It started with a simple vision: to change the early childhood education standard in Myanmar. Now, we aspire to change the education standard of the world.
Our story started in 2004 with U Aung Naing Oo, together with Mr. Toru Iwasaki and our current international principal, Mrs. Hitomi Iwasaki, as advisors.
It began when U Aung Naing Oo was 16-years-old. He was about to pass his university matriculation examination, when his father called him. His father told him: "I have to work to support your mother and five sons. I can't do it alone. Please, can you work to support your family?" As the oldest son, U Aung Naing Oo asked for a week to make his decision. At this point, his family did not know if they would even have food to eat for the next day.
He thought about it every night, deep in thought. A week later, he decided to end his education at high school and started working. He did not want his brothers to grow up having to make the same choice he had to make: school or work.
He started working at the Ministry of Agriculture, and under his mentor, he was able to support all of his brothers' education-- including one brother's university degree. When he wanted to learn how to speak and read English, he picked up Times magazine every week and tried his best to read, even when he didn't understand some of his words.
U Aung Naing Oo never stopped wanting to learn, but so much of his education was limited by the circumstances he grew up in. After he had to leave school, he said: "What could I do? I could only cry."
His dream was to be a Captain. But his dream was cut short.
In 1995, U Aung Naing Oo met Mr. Iwasaki. Mr. Iwasaki lived in Japan, New York, Republic of Congo, France, Switzerland and Thailand for his work as a UN and JICA officer. After coming to Myanmar as the Country-Director of UNODC, he moved to JICA to prolong his residency here.
To further develop Myanmar and encourage youth development, U Aung Naing Oo and Mr. Iwasaki decided to start a Sports Against Drugs initiative. Together, they brought baseball to Myanmar, and built the one and only field in the country at the Kyaikassan Sports Institute in Yangon. U Aung Naing Oo is one of the founders and the President of the Myanmar Baseball Federation, and Mr. Iwasaki is called the Father of Myanmar Baseball. He is the special advisor to the Myanmar Baseball Federation, and the head coach of the Myanmar National Baseball Team.
However, they soon realized that the fundamentals of life such as resilience, dedication, commitment and respect could only be fully taught at a young age. U Aung Naing Oo had always wanted to support education because of his personal history, and with his strong relationship with Mr. Iwasaki and our current principal, they formed a team that would inspired a new approach to education in Myanmar.
Our international principal, Hitomi, previously worked in primate and animal conservation in non-profits during her stay in the Republic of Congo as well, working alongside conservationists such as Jane Goodall. In Myanmar, she supported the development of youth baseball as well. She is the nutritionist and healthcare advisor to the Myanmar Baseball Federation.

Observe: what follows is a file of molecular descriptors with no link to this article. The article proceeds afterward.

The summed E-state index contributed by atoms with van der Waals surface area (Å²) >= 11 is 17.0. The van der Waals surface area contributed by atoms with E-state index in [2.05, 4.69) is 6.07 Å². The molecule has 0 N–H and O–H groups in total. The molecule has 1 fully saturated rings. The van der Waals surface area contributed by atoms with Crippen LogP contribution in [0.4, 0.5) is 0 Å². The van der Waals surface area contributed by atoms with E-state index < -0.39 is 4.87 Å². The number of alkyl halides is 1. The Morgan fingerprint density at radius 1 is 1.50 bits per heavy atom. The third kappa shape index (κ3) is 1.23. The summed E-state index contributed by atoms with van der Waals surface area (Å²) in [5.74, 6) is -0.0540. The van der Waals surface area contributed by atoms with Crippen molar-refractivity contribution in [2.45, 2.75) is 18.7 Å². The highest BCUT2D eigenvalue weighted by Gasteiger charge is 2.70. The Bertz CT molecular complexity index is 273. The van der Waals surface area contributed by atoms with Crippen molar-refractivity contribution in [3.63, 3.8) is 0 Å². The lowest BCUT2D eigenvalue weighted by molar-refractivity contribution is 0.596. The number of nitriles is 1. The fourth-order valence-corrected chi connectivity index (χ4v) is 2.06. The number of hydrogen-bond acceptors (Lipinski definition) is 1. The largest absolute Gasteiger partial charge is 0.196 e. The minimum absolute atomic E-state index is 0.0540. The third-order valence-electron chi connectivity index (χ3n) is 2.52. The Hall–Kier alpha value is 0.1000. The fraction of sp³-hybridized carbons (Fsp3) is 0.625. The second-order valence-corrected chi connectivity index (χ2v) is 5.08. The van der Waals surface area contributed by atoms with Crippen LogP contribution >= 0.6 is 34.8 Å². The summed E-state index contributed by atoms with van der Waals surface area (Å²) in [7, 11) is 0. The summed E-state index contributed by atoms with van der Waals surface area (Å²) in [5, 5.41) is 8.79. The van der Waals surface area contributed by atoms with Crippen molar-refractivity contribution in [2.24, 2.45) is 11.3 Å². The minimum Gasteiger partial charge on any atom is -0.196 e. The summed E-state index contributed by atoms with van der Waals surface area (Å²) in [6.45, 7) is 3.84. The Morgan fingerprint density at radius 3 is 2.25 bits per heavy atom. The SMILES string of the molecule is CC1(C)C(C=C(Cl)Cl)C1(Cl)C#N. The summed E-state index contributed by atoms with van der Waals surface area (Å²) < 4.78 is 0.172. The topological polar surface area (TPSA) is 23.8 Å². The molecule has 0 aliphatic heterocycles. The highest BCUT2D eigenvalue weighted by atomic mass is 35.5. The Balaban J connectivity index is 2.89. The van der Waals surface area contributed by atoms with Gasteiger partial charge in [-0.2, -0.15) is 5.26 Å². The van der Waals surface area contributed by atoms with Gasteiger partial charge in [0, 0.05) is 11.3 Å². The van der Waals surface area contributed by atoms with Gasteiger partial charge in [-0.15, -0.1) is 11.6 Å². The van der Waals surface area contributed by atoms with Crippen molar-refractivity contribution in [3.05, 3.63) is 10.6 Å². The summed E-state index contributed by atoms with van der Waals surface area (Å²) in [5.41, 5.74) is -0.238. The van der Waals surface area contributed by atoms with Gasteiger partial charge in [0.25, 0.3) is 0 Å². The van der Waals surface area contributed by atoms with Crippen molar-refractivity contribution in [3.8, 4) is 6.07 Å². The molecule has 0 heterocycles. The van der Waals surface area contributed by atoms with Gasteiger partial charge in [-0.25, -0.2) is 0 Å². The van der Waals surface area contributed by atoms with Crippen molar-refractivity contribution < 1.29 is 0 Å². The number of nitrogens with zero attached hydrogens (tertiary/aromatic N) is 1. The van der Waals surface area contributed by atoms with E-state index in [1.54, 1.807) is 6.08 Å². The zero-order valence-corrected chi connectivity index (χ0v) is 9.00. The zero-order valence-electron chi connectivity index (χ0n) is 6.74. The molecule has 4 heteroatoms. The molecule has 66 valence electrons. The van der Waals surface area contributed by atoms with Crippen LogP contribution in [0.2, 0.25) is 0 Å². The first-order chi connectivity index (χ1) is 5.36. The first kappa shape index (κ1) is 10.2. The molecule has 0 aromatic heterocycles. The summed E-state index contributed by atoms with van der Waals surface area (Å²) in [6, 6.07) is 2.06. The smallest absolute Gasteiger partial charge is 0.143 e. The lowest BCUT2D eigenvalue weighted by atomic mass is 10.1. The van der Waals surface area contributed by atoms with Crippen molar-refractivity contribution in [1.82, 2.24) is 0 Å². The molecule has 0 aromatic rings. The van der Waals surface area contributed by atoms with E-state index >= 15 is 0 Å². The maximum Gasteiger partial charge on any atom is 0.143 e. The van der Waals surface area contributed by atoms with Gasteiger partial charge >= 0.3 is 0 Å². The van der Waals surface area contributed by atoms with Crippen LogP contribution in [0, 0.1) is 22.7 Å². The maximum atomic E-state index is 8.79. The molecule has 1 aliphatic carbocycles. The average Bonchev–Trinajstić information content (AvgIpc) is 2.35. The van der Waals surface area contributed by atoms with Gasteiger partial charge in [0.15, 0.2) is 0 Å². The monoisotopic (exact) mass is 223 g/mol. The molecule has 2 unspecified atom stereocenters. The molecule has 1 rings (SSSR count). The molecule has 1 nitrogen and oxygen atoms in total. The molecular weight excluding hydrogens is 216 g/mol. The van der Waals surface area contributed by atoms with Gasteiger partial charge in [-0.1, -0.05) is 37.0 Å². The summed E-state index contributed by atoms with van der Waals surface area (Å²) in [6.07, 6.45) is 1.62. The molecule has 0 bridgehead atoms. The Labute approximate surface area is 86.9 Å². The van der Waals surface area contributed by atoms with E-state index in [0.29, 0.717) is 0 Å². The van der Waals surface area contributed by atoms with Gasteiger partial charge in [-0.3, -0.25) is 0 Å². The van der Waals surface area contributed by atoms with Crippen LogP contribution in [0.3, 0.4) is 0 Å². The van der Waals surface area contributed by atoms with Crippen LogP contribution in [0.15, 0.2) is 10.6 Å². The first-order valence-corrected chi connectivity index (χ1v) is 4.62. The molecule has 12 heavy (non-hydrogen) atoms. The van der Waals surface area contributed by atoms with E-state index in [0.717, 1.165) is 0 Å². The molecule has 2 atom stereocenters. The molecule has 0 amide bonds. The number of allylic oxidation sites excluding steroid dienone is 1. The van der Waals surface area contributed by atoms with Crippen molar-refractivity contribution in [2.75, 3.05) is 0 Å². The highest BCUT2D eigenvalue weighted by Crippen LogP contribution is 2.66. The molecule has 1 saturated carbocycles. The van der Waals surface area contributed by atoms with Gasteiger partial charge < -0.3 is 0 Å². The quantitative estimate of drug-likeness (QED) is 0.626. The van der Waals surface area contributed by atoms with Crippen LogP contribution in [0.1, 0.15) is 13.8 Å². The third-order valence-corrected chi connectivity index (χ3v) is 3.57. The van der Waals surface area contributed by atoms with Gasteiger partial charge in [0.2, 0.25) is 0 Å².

Together with three Japanese educational advisors, the team built Myanmar's first early childhood education teacher training center, Yangon Infant and Child Development Center (YICDC), in 2004.
The school began training Myanmar teachers in early childhood education to maximize the education's sustainability in the future. In a country that did not have any strong foundations in early childhood education, this was a groundbreaking step. The school was initially a free school for local, Myanmar children. During the first stage of the school, Hitomiintroduced a multilingual program with English, Myanmar and Japanese, an emotional development program and a health and nutritional program with proper lunch.
In 2008, we custom built our first model international school at 10 Nichol's Avenue, Parami Road, with our trained educators and first three students attending. We continued to train new teachers at Khayay Preschool Development Center (formerly YICDC), who would continue on to teach at our model school. Since our initial 3 students, we have nurture over 1500 children from over 25 countries ranging from the ages of 18-months to 12-years-old. We have over hundreds of graduates, many moving on to excellent schools in Myanmar or abroad. The general school staffs are from the Myanmar National Baseball team, as the school supports stable employment, baseball practice and learning through the school.
In 2013, the founder merged the early childhood education teacher training center and Khayay Preschool International to form The Khayay School. Within the new structure, a Faculty Development department with In-House mentors, a Curriculum Research department, and an Educational Design Department was created alongside the Preschool and Primary School Department. We offer classes for children between the ages of 18-months up to Grade 6 this year.
The school serves as a model for pushing innovations in education in Myanmar by not only supporting the learning for children, but professional development for teachers and staff.
In light of this, we will be opening further classes in the very near future. We would like to keep the windows of opportunity open to all children residing in Yangon, Myanmar with our culturally and socially responsible curriculum.
Here is to years of empowering people, and many more to come!